Tuesday, February 17, 2009
Friday the 13th (2009)
Last Friday night, I was at the sold-out 11:00 o’clock showing of the new Friday the 13th. Through a complicated process, I was with a good friend who hates horror movies, and having watched all eleven prior movies in two weeks left me babbling F13 trivia like an idiot, but my friend is good natured.
Any time you remake a movie with legions of fans, there are going to be some people you can’t please. If you just redo the exact same movie, you get panned for being unoriginal; if you re-imagine it, you take flack for straying too far from what the fans love. I thought Marcus Nispel and the rest of the people behind this did a good job of presenting something new while staying true to the spirit of the original movies.
The movie condenses the first three films of the series into one. A prologue tells what happened to Jason’s mother, the catalyst for his actions from the first one, and through the first half of the movie, he wears the sack on his head, a la Part 2. There are also two groups of victims. The first are campers who get attacked by Jason when they wander onto his territory. The second are a group of college kids staying at a rich kid’s lake house, and Clay (Jared Padalecki), whose sister was in the first group, and who is now trying to find her, or at least what happened to her. If there is one great flaw, it is there are too many victims for a 97 minute movie. You don’t really have a lot of time to get to know them before Jason does, and that hurts the impact of the movie somewhat. An exception is the rich kid (Travis van Winkle), who is a total asshole, which makes your anticipation of his eventual demise pretty sweet.
Nispel also directed the Texas Chainsaw Massacre remake, and his Friday the 13th has a very similar tone, which may be off-putting to some. Here Jason is much smarter and faster than in previous films, setting traps for his victims, using tools more effectively, and killing just those who encroach on his territory. Kane Hodder does not return as Jason, to the disappointment of me and many others, but Derek Mears does a good job. Jason has also dropped his supernatural aspects, and is portrayed her as just a man, albeit a very effective killer and outdoorsman. Padelecki makes a likeable protagonist, and most of the rest of the cast does what they can with somewhat underwritten roles.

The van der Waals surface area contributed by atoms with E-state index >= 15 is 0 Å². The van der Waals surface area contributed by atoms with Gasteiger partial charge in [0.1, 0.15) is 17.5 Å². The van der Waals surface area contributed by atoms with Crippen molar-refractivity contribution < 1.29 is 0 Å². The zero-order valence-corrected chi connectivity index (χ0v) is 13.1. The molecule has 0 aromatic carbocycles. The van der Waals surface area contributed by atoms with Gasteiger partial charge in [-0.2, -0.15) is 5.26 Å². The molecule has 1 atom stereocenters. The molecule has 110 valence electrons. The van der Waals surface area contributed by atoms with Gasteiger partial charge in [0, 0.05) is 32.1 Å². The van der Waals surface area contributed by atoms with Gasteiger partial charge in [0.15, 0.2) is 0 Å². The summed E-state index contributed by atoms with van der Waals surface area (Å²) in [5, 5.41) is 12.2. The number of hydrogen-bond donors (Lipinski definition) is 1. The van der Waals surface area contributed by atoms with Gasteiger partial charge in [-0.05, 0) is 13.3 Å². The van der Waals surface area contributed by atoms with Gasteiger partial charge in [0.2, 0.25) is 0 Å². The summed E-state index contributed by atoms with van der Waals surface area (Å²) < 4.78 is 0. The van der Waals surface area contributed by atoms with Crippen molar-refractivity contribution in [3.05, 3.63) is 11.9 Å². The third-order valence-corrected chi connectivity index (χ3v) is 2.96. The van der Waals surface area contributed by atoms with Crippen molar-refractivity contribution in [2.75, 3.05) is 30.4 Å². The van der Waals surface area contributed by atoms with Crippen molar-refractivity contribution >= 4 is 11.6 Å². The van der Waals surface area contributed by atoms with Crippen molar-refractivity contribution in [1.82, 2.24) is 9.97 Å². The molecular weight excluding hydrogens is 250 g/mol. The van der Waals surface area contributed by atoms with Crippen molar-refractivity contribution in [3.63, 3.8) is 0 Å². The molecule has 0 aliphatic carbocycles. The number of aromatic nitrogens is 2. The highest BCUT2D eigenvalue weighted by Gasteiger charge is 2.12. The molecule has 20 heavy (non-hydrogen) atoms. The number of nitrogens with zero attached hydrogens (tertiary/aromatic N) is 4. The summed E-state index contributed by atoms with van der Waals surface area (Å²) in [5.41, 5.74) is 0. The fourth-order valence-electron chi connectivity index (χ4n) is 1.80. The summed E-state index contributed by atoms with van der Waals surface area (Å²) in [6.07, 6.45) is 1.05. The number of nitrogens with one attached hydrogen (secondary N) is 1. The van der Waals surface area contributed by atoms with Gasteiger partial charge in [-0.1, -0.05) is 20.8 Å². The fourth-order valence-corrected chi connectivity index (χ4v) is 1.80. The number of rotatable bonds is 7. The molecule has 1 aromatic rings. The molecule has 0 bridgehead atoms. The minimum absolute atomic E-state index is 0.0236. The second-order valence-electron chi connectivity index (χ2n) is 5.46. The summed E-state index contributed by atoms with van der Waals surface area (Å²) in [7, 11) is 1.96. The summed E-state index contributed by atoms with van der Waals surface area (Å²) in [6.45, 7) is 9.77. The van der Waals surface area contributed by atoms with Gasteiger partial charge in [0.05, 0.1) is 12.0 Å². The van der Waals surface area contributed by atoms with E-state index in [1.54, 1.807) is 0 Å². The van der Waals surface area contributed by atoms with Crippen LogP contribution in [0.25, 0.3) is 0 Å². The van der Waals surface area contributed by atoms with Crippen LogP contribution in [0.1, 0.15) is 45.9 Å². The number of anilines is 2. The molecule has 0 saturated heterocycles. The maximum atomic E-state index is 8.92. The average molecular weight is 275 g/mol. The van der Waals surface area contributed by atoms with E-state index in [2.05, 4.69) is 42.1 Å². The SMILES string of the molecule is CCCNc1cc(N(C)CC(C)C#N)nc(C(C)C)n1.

There are a lot of little details filled in on background shots if you look for them (and care). When Padelecki and one of the young ladies goes down Jason’s tunnel, you can see behind them a wheelchair, which represents one of the victims from Part 2. I mentioned earlier Jason’s uncanny skill with killing devices which starts in Part 3, and here he makes a difficult shot with an arrow to skewer one of the kids. If you look closely, this is explained when the campers go through his house, and you see archery trophies.
A neat trick was presenting us with two possible Final Girls (since the movie is an amalgam of several installments). I picked the wrong Final Girl, so it was a slight shock when she didn’t make it. The ending was a little too predictable, but not enough to spoil things.
As I mentioned, the show was packed, and it was a very animated crowd, jumping and screaming during scare sequences, so it seemed to be effective. I was very surprised when my non-horror-watching friend told me how much he enjoyed it. This is a definite thumbs-up from me, probably a 7.5/10 (and I’m a hard grader).
One last aside: I’ve read a lot of interviews with cast members in genre magazines like Fangoria and Rue Morgue, and I was impressed they talked about how much they liked this sort of film (especially Padalecki). That;s a refreshing change from the early films, which seem to have embarrassed the actors who appeared in them.